Photo by Alex Berger

Hate, Love, and Perfect Wisdom

· Beyond Fear of Differences, Essays · ,

by Edward Conze

Though the teachings of the Prajnaparamita have on the whole been set out quite clearly, this has been done in a terminology which one has slowly to get used to. Psychological considerations may, however, give some assistance in leading on to a better understanding of these texts. This is no mere concession to the interests of the present day. Centuries ago already has the metaphysics of the Prajnaparamita been rounded off by a profound psychological system, known as the Tantra. In this article I offer two brief psychological observations.

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from An Animal of the Sixth Day

· Creative Expression, Essays · ,

by Laura Fargas

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Photo by Abhijit Kar Gupta

From In Search of Buddha’s Daughters

· Beyond Fear of Differences, Essays · ,

by Christine Toomey

I know already from her biography that Tenzin Palmo was born Diane Perry, the daughter of a fishmonger in London’s East End; as a teenager she had long blonde curly hair, wore stilettos, loved jazz clubs, dancing and Elvis Presley; she had boyfriends, several marriage proposals and a personality described as ‘bubbly’.

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Photo by Daniel Mennerich

Facets of the Jewel

· Beyond Fear of Differences, Essays · ,

A Conversation with Women Teachers in the Mountains & Rivers Order

Jody Hojin Kimmel, Osho, and Vanessa Zuisei Goddard, with Danica Shoan Ankele

Shoan: I wanted to speak to you as women teachers within what has historically been a very patriarchal tradition. As you know, some spiritual paths speak about spiritual development in terms of balancing “the masculine” and “the feminine” within us. I’d like to begin with a question I heard recently that has been nagging at me: “Where is the feminine in Zen?”

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Welcoming All of Our Ancestors

· Beyond Fear of Differences, Essays · ,

by Shannon Shinko Hayes, MRO

The Mountains and Rivers Order sangha has recently been formally introduced to our women ancestors. For several years our Sunday morning program has included a service at the Mahapajapati altar during which we chant a short list of names. We now begin a new tradition, chanting a long list of the names of women ancestors, at the Monastery and Temple every other Sunday, alternating with chanting the list of our lineage—all male ancestors—that has been part of the Sunday service for the past 35 years.

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Photo by Patrick Emerson

Receiving the Marrow by Bowing

· Teachings · ,

by Eihei Dogen

In the practice of unsurpassable, complete enlightenment, what is most difficult is to find a guiding teacher. The guiding teacher should be a strong person, regardless of being a male or female. The teacher should be a person of thusness, with excellent knowledge and wild fox [transformative] spirit, whether living in the past or present. This is the face [essence] of attaining the marrow, the guiding virtue. This is “not ignoring cause and effect,” and “You and I are just this.”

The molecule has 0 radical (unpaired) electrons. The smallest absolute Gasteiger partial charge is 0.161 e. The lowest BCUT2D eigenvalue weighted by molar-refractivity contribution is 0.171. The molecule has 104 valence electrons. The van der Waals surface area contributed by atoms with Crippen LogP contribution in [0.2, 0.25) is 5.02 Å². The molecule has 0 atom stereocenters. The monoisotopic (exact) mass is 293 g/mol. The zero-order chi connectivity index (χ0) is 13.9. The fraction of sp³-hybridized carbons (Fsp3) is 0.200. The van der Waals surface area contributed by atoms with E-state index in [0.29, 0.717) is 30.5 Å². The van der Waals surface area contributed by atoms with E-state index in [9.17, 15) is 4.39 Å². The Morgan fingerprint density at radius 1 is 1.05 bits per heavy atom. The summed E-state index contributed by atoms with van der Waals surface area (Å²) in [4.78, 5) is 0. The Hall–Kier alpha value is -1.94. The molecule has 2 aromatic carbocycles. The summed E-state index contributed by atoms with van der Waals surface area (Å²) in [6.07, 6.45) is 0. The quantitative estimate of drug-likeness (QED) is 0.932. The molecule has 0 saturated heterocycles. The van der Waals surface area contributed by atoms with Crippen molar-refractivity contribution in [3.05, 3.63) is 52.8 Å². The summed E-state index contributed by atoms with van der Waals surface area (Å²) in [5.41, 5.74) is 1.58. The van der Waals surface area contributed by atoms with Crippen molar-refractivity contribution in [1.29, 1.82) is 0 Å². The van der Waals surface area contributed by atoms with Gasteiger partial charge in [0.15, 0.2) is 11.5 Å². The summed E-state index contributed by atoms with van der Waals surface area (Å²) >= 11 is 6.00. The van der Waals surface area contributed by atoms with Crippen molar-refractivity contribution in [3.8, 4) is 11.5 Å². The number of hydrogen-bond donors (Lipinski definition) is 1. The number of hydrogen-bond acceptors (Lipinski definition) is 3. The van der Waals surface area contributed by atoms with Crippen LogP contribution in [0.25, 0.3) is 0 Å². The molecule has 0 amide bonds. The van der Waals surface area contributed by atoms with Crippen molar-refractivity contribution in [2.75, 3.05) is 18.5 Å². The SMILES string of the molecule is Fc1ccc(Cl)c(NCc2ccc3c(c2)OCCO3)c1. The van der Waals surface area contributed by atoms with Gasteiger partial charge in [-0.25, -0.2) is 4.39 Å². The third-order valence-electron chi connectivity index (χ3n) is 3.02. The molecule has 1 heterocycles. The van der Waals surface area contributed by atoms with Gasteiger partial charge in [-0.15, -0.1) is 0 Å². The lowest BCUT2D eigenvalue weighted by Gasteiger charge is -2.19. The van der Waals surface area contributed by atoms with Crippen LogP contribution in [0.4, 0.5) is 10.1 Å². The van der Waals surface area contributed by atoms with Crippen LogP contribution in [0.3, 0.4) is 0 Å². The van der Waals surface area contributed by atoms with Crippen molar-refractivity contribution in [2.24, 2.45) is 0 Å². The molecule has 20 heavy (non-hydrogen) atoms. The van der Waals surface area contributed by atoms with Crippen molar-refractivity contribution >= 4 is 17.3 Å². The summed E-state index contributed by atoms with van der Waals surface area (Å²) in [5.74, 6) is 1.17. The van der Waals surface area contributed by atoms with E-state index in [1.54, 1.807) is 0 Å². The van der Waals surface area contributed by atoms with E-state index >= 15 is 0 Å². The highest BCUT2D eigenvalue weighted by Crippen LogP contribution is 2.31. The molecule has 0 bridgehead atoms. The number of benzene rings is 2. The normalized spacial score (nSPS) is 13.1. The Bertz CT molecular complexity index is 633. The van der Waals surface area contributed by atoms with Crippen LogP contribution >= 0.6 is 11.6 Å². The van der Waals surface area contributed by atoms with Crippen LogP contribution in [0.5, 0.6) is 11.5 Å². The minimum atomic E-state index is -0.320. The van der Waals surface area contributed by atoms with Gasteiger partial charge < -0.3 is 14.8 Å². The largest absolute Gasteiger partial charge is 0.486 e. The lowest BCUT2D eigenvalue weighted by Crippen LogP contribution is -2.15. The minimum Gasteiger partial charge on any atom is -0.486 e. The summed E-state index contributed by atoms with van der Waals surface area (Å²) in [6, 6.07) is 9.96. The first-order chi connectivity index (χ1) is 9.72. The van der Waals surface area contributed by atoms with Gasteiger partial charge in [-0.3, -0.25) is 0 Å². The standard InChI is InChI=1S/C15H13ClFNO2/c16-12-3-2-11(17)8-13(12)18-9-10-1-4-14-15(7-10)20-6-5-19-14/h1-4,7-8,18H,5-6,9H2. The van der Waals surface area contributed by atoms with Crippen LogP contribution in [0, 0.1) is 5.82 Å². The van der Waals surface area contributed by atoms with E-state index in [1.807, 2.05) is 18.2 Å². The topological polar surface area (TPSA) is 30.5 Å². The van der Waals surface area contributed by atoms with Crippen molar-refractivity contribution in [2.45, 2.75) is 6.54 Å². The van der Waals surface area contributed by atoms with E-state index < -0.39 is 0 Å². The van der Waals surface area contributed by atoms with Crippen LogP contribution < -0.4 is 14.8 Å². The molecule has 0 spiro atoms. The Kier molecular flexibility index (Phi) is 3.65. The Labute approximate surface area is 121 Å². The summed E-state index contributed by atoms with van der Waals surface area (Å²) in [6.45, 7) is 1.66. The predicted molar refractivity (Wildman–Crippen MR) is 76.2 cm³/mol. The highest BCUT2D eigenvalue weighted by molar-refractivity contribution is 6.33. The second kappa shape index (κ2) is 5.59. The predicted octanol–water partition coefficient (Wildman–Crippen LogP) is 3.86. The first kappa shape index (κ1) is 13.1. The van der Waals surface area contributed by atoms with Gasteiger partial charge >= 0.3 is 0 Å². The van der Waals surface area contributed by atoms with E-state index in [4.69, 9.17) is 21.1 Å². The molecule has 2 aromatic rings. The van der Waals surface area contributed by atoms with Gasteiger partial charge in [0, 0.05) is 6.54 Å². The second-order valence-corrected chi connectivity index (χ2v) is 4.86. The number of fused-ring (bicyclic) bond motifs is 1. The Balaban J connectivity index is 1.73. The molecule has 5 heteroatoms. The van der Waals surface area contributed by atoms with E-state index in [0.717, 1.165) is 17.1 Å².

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In Memoriam: John Shido MacKenzie

· Sangha News · ,

July 22, 1946 – August 4, 2016

A large circle of mourners stood around the fresh grave and a neat, wooden marker. Shido, whose dharma name means “Way of the Poet,” was laid to rest at ZMM’s cemetery, not far from his mother’s grave and surrounded by pine trees.

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Good Karma

· Reviews · ,

Media Review
How to Create the Causes of Happiness and Avoid the Causes of Suffering

By Thubton Chodron
Shambhala Publications, 2016fall16-good-karma

Despite the “how-to” title, this is not a conventional “build it yourself” manual for constructing a problem-free life starting with the usual messy ingredients like divorce, illness, or bankruptcy. Rather it is a penetrating meditation on an epic poem, The Wheel of Weapons Striking at Vital Points of the Enemy by the 9th century Indian scholar Dharmarakshita. It is hereafter titled (in the Tibetan style) The Wheel of Sharp Weapons.

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Sangha Reflections: On Mother of All Buddhas

· Reflections · ,

The changes in the liturgy—reciting the names of realized women and the switching of the word “patriarchs” to “ancestors”—have been gentle and welcome reminders to me of the role of women in the preservation of the Buddha Way and of the debt we owe to them. But what has affected me most profoundly has been attending the sesshins for women.

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Biographies of Zen Women

Brief Biographies of Women Zen Ancestors

· Essays · ,

Many of these short bios are drawn from the work of Sallie Jiko Tisdale and were included as a postscript in her essay “The Mothers: Discovering a Lineage of Women.”

Prajna Paramita

The Mother of the Buddhas; the Womb of the Buddhas. Wisdom is often presented as a female principle; this goddess represents both the great Wisdom Goddess as a deity and the Prajnaparamita Sutra itself.

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